Firstly, following Malthusian growth model ecological theories are testable This is very true and clear for a person cannot expect the small size of population to just grow enormously; but as population increases the population grows and when the population decreases the population decreases as well. Mathematically it can be proved and calculated and this is how the ecologists know how many animals are in a particular area or expected to be there given a specific period of time. Therefore, testing something does not mean that there is tangible evidence but prediction can bring a similar conclusion. For instance, if there are 5 elephants in a particular area and yearly these elephants produce 5 infants then in 10years to come there will be 50 elephants. This is very similar to Malthus argument for it shows that increase in population is equals to the population growth and vice versa (Ogilvie & Hirsch,2012).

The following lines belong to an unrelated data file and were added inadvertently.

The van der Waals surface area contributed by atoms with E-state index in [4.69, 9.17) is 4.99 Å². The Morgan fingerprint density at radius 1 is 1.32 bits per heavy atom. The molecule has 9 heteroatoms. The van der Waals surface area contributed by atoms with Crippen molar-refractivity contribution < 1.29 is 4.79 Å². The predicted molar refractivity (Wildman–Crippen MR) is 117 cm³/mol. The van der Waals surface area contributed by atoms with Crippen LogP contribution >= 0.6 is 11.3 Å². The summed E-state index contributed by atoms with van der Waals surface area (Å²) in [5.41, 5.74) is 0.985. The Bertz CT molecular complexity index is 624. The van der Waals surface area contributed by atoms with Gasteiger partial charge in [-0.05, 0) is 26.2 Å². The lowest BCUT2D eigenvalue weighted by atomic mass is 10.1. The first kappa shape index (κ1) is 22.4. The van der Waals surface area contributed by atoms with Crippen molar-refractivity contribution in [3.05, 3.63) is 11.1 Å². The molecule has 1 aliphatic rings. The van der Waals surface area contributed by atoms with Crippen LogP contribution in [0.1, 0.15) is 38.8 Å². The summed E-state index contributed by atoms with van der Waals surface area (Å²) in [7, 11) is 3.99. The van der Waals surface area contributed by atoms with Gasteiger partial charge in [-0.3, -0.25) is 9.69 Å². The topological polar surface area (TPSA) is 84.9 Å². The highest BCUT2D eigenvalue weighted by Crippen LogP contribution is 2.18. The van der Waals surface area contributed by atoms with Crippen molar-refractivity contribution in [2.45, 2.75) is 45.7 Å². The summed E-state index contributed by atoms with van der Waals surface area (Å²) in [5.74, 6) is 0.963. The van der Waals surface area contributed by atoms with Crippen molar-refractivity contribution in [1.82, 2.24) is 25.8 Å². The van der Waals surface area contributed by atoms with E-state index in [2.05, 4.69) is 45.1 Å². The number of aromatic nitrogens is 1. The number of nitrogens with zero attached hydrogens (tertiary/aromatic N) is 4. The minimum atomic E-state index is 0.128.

So it is clear that for science to advance there must be people like Malthus who are bold enough to initiate a model. From Malthus model other theories emerges to justify his argument and to advance science. Though he is using predictions his variables makes sense and so this makes the ecology theory testable because Malthusian growth model gives positive results which can be relied upon even though he is relying solely on predictions. This is just like taking a hypothesis during the commencing of a case study and in most cases science proves this hypothesis right. In Malthusian growth model he uses prediction to test his outcome using variables and parameters and he is able to produce outcome which are tangible and clear enough (McIntosh, 2000).